The greatest barrier to human exploration of space is undoubtedly the vast distances and time lengths required to travel from one stellar body to the next. This post will outline some potential modes of interstellar propulsion:

Magnetoplasmadynamic (MPD) Thrusters

As described by NASA, MPD thrusters are the most powerful form of electromagnetic propulsion. They use charged particles from ionized gas as fuel (xenon, lithium, neon), feed them into an acceleration chamber and out a nozzle to produce thrusts of up to 200,000 MPH. Unfortunately, these thrusters require hundreds of kilowatts to generate acceleration, requiring power generation on the scale of nuclear power plants.

Bussard Interstellar Ramjet

The Bussard Interstellar Ramjet propulsion system draws its fuel from space itself. Developed in 1960 by Dr. Robert Bussard, this “ramjet” uses an electromagnetic field to collect interstellar hydrogen, which is compressed in the craft’s cylinder shaped body and expelled as propellant for a fusion rocket. The speed of the craft is mostly dependent on the density of hydrogen in front of the vacuum-like Bussard Collector. Some estimate that the Bussard Ramjet could move at 77% the speed of light. (The EnterpriseD has two “Bussard Collectors” that were used as emergency fuel sources for the warp drive).

Solar Sail and Beamed Solar Sail

This technology is true to its name and very real. Solar sails use solar photons to push a hair-thin reflective carbon-fiber fabric in a fashion similar to using wind against sails to move across water. This technology has been successfully created by NASA and put to use by the Japanese. IKAROS, a Japanese solar sail, traveled to Venus in 2010, proving the technology for intrasolar missions. Solar sails to not need fuel, but are propelled via solar pressure or self-generated lasers. Because of its sail mechanics, this craft takes years to build up speed, but can reach velocities of 100,000 MPH and more. – Latest solar sail project from my hometown!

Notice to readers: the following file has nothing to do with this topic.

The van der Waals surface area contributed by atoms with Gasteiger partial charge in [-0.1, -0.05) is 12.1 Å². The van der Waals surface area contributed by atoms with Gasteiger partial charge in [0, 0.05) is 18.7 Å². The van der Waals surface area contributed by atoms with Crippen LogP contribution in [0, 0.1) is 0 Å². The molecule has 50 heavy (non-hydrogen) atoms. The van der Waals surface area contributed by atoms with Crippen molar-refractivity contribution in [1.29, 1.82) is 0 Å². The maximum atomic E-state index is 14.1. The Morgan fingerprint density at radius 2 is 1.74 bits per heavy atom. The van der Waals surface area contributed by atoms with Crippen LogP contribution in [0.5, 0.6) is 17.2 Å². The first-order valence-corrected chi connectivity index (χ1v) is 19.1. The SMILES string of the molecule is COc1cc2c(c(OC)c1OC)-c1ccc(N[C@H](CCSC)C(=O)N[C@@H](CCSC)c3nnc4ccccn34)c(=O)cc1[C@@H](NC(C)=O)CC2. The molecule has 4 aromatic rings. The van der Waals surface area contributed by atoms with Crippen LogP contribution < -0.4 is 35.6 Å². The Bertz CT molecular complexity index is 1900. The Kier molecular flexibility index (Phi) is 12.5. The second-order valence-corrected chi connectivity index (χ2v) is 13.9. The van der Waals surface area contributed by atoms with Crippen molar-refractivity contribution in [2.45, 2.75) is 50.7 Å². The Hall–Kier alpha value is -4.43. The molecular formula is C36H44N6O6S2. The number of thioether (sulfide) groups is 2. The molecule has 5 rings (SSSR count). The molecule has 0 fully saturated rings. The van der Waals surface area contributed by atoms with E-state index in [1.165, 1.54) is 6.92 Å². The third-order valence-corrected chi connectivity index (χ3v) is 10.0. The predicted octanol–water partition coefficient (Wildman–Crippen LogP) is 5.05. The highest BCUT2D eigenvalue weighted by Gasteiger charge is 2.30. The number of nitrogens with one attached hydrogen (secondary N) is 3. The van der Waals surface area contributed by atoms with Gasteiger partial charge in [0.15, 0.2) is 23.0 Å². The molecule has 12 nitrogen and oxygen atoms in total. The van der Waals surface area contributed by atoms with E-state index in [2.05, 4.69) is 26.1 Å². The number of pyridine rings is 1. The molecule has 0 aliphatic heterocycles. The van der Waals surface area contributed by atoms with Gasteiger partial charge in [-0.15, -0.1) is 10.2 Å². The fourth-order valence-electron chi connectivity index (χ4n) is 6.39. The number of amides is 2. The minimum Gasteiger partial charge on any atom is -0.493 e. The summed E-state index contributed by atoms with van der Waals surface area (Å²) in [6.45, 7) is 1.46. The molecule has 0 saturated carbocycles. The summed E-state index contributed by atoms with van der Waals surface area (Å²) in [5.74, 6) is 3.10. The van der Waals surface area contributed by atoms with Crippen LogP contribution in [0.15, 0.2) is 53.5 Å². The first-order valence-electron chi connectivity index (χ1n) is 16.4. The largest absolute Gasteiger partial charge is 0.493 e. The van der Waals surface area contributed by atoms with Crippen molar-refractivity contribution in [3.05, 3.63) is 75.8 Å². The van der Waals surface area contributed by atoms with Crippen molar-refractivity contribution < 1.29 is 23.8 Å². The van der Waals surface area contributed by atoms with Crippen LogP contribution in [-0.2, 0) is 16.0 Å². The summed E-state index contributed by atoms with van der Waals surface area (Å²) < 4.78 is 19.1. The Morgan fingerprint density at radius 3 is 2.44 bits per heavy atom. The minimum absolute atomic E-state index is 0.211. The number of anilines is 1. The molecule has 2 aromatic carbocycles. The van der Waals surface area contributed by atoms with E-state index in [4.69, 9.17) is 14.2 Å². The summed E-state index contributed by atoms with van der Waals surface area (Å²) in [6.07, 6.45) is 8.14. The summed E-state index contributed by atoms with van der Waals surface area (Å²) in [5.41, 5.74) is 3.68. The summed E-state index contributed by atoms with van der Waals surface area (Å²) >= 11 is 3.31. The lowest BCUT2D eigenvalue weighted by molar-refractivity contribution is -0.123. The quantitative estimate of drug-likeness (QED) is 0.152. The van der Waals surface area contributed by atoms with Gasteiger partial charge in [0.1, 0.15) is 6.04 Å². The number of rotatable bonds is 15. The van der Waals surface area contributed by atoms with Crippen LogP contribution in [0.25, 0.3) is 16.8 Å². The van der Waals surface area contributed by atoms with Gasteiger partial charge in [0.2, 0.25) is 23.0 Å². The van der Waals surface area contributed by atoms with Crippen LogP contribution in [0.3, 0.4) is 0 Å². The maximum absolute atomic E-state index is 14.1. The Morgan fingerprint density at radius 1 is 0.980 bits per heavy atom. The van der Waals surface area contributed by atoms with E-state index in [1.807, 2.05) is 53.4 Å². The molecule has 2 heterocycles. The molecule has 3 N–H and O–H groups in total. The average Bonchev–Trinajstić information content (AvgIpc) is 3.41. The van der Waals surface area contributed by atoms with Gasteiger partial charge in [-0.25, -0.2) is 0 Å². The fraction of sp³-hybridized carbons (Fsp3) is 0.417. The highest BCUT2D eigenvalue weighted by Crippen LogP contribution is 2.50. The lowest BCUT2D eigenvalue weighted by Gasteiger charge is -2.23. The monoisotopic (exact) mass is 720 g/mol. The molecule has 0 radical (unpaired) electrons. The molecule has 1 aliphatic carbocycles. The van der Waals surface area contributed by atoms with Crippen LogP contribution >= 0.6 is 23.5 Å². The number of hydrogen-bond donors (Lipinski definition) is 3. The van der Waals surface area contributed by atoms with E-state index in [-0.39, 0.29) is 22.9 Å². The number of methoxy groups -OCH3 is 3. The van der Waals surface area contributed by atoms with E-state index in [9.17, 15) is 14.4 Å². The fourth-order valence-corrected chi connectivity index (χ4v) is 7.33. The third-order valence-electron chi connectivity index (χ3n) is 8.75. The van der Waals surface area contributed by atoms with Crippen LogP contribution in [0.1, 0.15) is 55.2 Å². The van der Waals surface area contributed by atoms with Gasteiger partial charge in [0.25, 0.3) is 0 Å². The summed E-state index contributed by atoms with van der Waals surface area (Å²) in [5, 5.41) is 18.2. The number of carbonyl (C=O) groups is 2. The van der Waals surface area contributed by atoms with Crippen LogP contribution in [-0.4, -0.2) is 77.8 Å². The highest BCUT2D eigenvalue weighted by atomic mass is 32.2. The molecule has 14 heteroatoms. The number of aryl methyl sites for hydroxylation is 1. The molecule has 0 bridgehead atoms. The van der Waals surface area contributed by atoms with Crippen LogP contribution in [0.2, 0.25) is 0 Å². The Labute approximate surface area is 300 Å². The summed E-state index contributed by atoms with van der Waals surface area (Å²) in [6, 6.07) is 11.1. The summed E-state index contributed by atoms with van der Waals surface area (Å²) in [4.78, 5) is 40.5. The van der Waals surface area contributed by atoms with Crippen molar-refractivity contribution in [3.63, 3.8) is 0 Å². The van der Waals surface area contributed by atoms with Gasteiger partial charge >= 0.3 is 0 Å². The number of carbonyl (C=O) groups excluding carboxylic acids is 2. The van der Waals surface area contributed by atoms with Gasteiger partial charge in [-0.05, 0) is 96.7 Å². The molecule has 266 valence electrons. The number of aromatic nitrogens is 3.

The US National Snow and Ice Data Center (NSIDC) based in Boulder, Colorado, has been taking images of our planet for 34 years, documenting climate changes and ice levels across the planet. Data from the past five years show ice levels to be lower than any previously document years. Changes in climate and ice levels for the year 2012 entirely surpassed expectations and thoroughly shocked many scientists and climatologists.

On August 26th, 2012, the NSIDC recorded record-breaking ice-melt levels. The ice had dropped to 4.1 million square kilometers in the Arctic. This ice covered 70,000 square kilometers less and occurred two weeks earlier than the previous record low in 2007. According to a report released by the NSIDC on September 9th, that figure dropped by another 14% to around 3.52 million square kilometers, evidence of a rapidly increasing melt rate. Some scientists agree that the observed drop in sea-ice coverage suggests that the Arctic could be seasonally ice-free as early as 2030 [1].